The ongoing coronavirus disease-2019 (COVID-19) pandemic has reminded all the stakeholders that infectious diseases cannot be restrained within geographical boundaries, and all the nations, community, and individuals are very much susceptible to acquire the infection. The available estimates suggest that till date, a total of 4,789,205 cases and 318,789 deaths have been reported, which amounts to a case fatality rate of 6.6%.[1] Even though the initial epidemiological trends have suggested that the disease predominantly affects adults and elderly, it would not be wrong to say that even under-five children are susceptible to the infection and the only reason because of which the incidence of infection among them is less because they predominantly stay indoors and are not compelled to go out for work or other reasons.[2]

COVID-19: Health consequences

In other words, the ongoing pandemic has emerged as a global public health threat and we all will remain susceptible till a potent vaccine comes into the market.[2] The urgent need to have a vaccine for the novel viral infection justifies the role which immunization plays in safeguarding the human lives and economic growth of a nation. Already, many of the nations have started with the research and development activities to come out soon with a potent vaccine, and almost all nations are continually working to intensify the outbreak preparedness and emergency response activities within their settings to minimize the risk of disease transmission and caseload of the disease. Moreover, the nations should devise a mechanism to ensure equal access to COVID-19 vaccine, whenever it is available, to all the sections of the community, including the vulnerable groups.[2]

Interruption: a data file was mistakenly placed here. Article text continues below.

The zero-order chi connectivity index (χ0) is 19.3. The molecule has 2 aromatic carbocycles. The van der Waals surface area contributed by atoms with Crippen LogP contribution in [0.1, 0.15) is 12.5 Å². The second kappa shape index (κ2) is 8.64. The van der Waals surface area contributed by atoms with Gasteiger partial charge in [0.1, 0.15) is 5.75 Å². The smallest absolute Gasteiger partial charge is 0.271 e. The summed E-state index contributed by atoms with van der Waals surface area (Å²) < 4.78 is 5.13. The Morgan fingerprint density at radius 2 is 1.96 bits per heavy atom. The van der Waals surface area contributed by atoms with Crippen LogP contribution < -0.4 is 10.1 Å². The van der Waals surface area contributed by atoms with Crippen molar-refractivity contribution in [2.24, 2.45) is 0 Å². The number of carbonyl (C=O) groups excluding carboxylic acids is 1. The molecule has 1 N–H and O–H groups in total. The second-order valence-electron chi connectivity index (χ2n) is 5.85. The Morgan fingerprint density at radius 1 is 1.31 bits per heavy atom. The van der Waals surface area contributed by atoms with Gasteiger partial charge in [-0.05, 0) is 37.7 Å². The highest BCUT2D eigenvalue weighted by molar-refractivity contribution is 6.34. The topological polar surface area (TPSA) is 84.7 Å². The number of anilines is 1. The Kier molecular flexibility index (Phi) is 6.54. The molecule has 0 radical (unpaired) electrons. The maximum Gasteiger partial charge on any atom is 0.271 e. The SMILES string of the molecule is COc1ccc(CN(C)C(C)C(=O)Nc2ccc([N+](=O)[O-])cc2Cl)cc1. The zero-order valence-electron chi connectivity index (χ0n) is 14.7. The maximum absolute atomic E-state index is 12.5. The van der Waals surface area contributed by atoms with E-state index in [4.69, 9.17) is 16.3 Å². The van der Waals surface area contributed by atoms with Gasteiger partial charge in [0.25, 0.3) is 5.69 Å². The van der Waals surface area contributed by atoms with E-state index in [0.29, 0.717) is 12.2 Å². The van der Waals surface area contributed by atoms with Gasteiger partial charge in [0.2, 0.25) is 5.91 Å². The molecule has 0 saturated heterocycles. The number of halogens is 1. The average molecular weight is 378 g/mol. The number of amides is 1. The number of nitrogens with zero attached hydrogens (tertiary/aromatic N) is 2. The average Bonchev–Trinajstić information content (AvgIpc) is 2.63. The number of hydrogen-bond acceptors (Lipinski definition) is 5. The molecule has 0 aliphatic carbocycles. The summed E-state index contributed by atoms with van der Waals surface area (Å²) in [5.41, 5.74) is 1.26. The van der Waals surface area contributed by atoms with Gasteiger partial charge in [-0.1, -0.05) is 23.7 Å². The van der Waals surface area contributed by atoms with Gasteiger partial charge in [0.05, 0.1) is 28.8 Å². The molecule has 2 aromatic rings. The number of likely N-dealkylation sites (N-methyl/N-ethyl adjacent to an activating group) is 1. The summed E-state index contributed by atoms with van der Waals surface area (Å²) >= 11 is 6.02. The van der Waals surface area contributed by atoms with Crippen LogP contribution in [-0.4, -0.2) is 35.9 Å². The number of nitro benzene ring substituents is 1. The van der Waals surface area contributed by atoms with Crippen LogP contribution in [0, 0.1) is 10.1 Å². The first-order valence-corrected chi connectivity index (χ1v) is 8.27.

Immunization services

Amidst all these activities which are in full flow at present and considering that the health systems are very much overwhelmed in mounting an effective response, it is important to realize that the delivery of the routine immunization programs becomes even more crucial than earlier times.[3] This is very much applicable for all the diseases, for which vaccines are already existing and the public health authorities should ensure that people from all the age groups are immunized.[3],[4] In fact, it has been reported that any shortcoming in the routine delivery of immunization services significantly enhances the risk of the emergence of disease outbreak, as was reported in terms of measles outbreak affecting all the age groups in the European region in 2019.[2]